Laravel Tricks

April 4, 2019 • ☕️ 3 min read

1. Refactor your collections, son

Imagine that you’re developing a website where students participate in projects and are graded every week, and your job is to display to their mentors the current average score of all students in a given project, effectively grading the project’s average student score, in order to track progression.

You may come up with a Project class like this:


class Project extends Model{
    /** ... code comitted for brevity **/

    public function studentsAverageScore() {
        $participants = $this->participants;

        $sum = 0;
        $totalStudents = 0;
        foreach($participants as $participant) {
            if ($participant->isStudent()) {
                $sum += $participant->student->lastRating()->averageScore();

        return $sum / $totalStudents;


So how can we express these checks and calculations better? More semantically? Fortunately, we can use a bit of functional programming with the methods that Eloquent gives us.

Instead of checking manually if a given participant is a student, using the filter method can return only the students for us:


public function studentsAverageScore() {
    $participants = $this->participants;

    $participants->filter(function ($participant) {
        return $participant->isStudent();

Naturally, we also need to finish this by calculating their average score. Should we do a foreach now? It would still be suboptimal. There’s a built-in solution in another function, conveniently called average, in our returned Eloquent collection. It follows rules similar to filter, where we just return which value we want to average from the whole colllection. The final code looks like this:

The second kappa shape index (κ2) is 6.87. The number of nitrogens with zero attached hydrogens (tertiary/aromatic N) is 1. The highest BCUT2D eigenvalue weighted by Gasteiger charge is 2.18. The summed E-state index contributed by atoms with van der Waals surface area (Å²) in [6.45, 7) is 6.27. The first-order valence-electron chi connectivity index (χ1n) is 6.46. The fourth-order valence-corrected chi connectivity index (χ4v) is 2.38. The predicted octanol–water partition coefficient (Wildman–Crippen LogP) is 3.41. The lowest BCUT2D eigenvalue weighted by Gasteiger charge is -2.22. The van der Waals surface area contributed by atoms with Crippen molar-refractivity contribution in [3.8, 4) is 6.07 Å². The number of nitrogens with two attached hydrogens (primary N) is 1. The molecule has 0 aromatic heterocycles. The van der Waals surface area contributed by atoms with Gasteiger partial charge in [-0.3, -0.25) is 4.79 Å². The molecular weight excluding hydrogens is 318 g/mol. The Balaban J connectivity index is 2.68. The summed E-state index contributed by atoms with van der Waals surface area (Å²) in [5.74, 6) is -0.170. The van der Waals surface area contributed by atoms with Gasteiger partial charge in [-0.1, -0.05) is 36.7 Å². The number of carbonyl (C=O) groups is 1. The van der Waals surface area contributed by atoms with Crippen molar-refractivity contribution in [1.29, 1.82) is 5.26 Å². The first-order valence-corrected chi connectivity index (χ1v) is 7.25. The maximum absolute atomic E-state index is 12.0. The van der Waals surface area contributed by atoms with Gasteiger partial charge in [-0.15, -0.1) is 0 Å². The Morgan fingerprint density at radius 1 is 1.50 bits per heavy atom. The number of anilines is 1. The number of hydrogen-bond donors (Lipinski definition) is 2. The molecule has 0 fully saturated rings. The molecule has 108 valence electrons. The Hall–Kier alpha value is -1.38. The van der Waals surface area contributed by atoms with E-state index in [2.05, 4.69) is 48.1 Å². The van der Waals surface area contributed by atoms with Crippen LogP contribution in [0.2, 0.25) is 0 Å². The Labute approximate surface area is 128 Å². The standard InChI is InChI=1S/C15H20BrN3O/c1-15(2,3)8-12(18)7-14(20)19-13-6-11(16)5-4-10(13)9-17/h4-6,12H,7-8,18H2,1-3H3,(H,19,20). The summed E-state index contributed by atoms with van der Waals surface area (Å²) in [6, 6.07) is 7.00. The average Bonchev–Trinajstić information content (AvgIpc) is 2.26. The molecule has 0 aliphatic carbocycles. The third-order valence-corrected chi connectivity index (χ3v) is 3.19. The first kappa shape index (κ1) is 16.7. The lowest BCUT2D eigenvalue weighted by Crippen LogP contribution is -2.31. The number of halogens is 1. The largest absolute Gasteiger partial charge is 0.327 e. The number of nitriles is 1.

public function studentsAverageScore() {
    $participants = $this->participants;

    return $participants->filter(function ($participant) {
        return $participant->isStudent();
    })->average(function ($participant) {
        return $participant->student->lastRating()->averageScore();

2. Try this clean, one-method way to query ‘where’

Let’s say you want to do the following SQL query:

 SELECT * FROM `users`
        `name` = 'some_name'
        AND `email` = 'some_email'
    LIMIT 1

You can achieve this with one 'where' method call. Eloquent will work out that the “and” in the middle means two seperate where clauses:


And as well as “and”, you can also do an “or” like this:

User::whereFooOrBar('foo value','bar value')->first();

3. Me-return hasil data setelah update querying

Untuk beberapa kasus, saya ingin mereturn hasil update data. Jika sebelumnya menggunakan method seperti di bawah ini :

$row = User::find($id)->update(request()->all());
return $row; // true

Maka response dari hasil di atas akan menjadi boolean. Untuk memenuhi kebutuhan maka kita dapat menggunakan cara seperti berikut :

$row = tap(User::find($id))->update(request()->all())->fresh();
return $row; // data: { ... }

4. String Plural

$friends = 5;
return "I have " . $friends. " " . str_plural('friend', count($friends));
/// I have 5 friends

5. Date Filtering

$q->whereDate('created_at', date('Y-m-d'));

$q->whereDay('created_at', date('d'));

$q->whereMonth('created_at', date('m'));

$q->whereYear('created_at', date('Y'));

6. Collection filters

Keeps the item only if the closure returns true

$customers = Customer::all();
$javanese_customers = $customers->filter(function($customer)
    return $customer->province == 'Jawa Tengah';

7. Where Has

$callback = function($query) {
    $query->where('something', '=', 'something');
$submissions = Post::whereHas('submissions', $callback)->with(['submissions' => $callback])->get();